Landlords face liability for business rates after disclaimer

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Landlords face liability for business rates after disclaimer

In the recent case of Schroder Exempt Property Unit Tryst v Birmingham City Council [2014] the High Court has confirmed that it is indeed the landlord, following disclaimer, who is liable for business rates on their empty properties.


Under the Local Government Finance Act 1988 business rates are payable in respect of most empty properties after 3 months.  The case of Hindcastle Ltd v Barbara Attenborough Associates Ltd [1996] set down the general principle that “a disclaimer operates to determine the interest of the tenant in the disclaimed property but not so as to affect the rights or liabilities of any other person.”

Many local authorities looked to landlords for payment of business rates after disclaimer of a lease by the liquidator of an insolvent tenant. Though this has become a common occurrence, the basis to which these payments have been sought has been somewhat blurred by legal uncertainty. The central issue was whether the landlord, following disclaimer, was the “owner” of the property. The “owner” is that person ‘entitled to possession’ as set out by section 65(1) of the Local Government Finance Act 1988 and if so, liable to pay these rates. The case of Schroder attempted to give clarity to this question. 

Case summary

A freehold owner in Birmingham had let premises to a tenant who subsequently went, with its guarantor, into liquidation.

The liquidator disclaimed the lease but instead of re-entering the premises, the freehold owner sought payment of rent from the original tenant under an authorised guarantee agreement.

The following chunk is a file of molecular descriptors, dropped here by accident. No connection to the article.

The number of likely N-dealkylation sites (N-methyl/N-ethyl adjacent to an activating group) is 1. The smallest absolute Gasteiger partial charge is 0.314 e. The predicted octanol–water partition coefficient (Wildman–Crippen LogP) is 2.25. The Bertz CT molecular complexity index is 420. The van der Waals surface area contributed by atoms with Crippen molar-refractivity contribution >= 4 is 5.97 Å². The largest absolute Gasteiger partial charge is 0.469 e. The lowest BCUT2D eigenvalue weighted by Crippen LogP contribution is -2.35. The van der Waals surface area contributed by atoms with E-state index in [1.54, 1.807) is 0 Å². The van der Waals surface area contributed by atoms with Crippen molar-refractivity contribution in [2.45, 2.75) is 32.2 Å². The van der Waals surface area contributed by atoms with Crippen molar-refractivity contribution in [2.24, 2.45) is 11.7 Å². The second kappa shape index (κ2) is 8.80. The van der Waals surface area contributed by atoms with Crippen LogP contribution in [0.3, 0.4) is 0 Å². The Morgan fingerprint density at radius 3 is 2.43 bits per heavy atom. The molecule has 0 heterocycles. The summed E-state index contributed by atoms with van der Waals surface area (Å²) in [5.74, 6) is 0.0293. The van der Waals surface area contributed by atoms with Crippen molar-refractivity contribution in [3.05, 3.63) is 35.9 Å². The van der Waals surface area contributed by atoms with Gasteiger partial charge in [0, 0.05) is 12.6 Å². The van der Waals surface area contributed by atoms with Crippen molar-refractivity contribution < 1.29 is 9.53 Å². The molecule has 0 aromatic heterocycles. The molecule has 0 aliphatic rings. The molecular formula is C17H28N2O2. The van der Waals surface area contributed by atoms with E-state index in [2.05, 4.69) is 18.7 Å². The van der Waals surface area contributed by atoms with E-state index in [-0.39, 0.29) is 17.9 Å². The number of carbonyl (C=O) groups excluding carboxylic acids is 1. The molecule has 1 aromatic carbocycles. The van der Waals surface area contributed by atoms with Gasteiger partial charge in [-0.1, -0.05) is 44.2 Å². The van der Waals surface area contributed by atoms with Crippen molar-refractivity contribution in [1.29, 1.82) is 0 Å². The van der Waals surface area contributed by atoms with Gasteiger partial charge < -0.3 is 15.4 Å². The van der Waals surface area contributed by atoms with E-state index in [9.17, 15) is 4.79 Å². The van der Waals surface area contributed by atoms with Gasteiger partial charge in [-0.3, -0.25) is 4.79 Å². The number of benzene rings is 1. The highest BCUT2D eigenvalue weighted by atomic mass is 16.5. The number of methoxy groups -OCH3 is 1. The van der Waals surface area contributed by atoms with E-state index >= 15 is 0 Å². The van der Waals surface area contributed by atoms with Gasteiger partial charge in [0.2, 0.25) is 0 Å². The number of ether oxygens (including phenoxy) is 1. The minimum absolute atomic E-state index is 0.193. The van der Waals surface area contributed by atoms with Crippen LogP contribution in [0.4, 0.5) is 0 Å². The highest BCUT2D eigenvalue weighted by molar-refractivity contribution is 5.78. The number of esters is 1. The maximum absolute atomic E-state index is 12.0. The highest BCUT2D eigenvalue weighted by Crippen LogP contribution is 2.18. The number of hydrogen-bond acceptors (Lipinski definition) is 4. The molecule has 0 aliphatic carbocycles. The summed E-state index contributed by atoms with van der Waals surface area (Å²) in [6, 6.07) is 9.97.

The council issued demands on the landlord for business rates as a result of the disclaimer after two years of the property remaining unoccupied.

After unsuccessfully challenging their liability in the Magistrates’ Court, the freehold owner appealed to the High Court of Justice on the grounds that it had not re-entered the unoccupied premises removing any right to entitlement to possession of the property.

The judge held that landlords are to be treated as the occupier of unoccupied premises and therefore responsible for non-domestic rates, when a tenant's liquidator disclaims its lease. This is so regardless of the continued existence of a guarantor or original tenant who, despite the disclaimer, remains liable under the lease for the tenant's default and who has a right to request an overriding lease and thereby take possession.


The outcome of the case now means that local authorities have firm legal grounds to pursue landlords for business rates after disclaimer of a lease by Liquidators of insolvent tenants. With many landlords still struggling with the issue of empty properties, this decision will prove to be a further blow in an already difficult climate.

For more information on business rates liabilityand to start a conversation on how we can help you please contact Camilla Askaroff, Solicitor, Dispute Resolution.

View Camilla's profile email Camilla now

Published: 28 Aug 2014

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